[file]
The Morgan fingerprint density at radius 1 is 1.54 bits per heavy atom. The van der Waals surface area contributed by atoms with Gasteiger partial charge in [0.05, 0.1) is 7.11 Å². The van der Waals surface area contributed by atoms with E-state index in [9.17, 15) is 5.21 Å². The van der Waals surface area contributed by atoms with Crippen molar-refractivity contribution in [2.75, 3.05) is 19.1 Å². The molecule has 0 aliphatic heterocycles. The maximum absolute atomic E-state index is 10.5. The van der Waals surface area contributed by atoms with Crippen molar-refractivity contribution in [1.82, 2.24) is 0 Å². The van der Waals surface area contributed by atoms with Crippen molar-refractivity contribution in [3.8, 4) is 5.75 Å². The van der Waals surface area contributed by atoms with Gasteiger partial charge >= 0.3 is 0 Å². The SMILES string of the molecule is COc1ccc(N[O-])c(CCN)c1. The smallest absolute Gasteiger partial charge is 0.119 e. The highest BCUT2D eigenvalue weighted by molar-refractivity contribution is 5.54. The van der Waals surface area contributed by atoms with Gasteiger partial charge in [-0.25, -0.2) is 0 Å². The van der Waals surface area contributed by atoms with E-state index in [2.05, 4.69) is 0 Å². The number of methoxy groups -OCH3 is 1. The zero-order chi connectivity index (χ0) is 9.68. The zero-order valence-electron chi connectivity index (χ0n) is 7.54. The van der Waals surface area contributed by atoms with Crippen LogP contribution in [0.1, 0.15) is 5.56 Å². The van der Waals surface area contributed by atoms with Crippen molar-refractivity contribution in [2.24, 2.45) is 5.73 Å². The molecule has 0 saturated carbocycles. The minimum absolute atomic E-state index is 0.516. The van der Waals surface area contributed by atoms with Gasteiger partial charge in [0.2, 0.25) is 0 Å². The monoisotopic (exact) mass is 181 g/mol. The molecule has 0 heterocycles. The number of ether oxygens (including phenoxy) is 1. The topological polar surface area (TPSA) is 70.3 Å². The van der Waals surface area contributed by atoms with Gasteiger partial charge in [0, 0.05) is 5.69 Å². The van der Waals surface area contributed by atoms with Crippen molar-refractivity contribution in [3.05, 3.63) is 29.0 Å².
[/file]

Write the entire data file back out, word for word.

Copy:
The Morgan fingerprint density at radius 1 is 1.54 bits per heavy atom. The van der Waals surface area contributed by atoms with Gasteiger partial charge in [0.05, 0.1) is 7.11 Å². The van der Waals surface area contributed by atoms with E-state index in [9.17, 15) is 5.21 Å². The van der Waals surface area contributed by atoms with Crippen molar-refractivity contribution in [2.75, 3.05) is 19.1 Å². The molecule has 0 aliphatic heterocycles. The maximum absolute atomic E-state index is 10.5. The van der Waals surface area contributed by atoms with Crippen molar-refractivity contribution in [1.82, 2.24) is 0 Å². The van der Waals surface area contributed by atoms with Crippen molar-refractivity contribution in [3.8, 4) is 5.75 Å². The van der Waals surface area contributed by atoms with Gasteiger partial charge >= 0.3 is 0 Å². The SMILES string of the molecule is COc1ccc(N[O-])c(CCN)c1. The smallest absolute Gasteiger partial charge is 0.119 e. The highest BCUT2D eigenvalue weighted by molar-refractivity contribution is 5.54. The van der Waals surface area contributed by atoms with Gasteiger partial charge in [-0.25, -0.2) is 0 Å². The van der Waals surface area contributed by atoms with E-state index in [2.05, 4.69) is 0 Å². The number of methoxy groups -OCH3 is 1. The zero-order chi connectivity index (χ0) is 9.68. The zero-order valence-electron chi connectivity index (χ0n) is 7.54. The van der Waals surface area contributed by atoms with Crippen LogP contribution in [0.1, 0.15) is 5.56 Å². The van der Waals surface area contributed by atoms with Crippen molar-refractivity contribution in [2.24, 2.45) is 5.73 Å². The molecule has 0 saturated carbocycles. The minimum absolute atomic E-state index is 0.516. The van der Waals surface area contributed by atoms with Gasteiger partial charge in [0.2, 0.25) is 0 Å². The monoisotopic (exact) mass is 181 g/mol. The molecule has 0 heterocycles. The number of ether oxygens (including phenoxy) is 1. The topological polar surface area (TPSA) is 70.3 Å². The van der Waals surface area contributed by atoms with Gasteiger partial charge in [0, 0.05) is 5.69 Å². The van der Waals surface area contributed by atoms with Crippen molar-refractivity contribution in [3.05, 3.63) is 29.0 Å².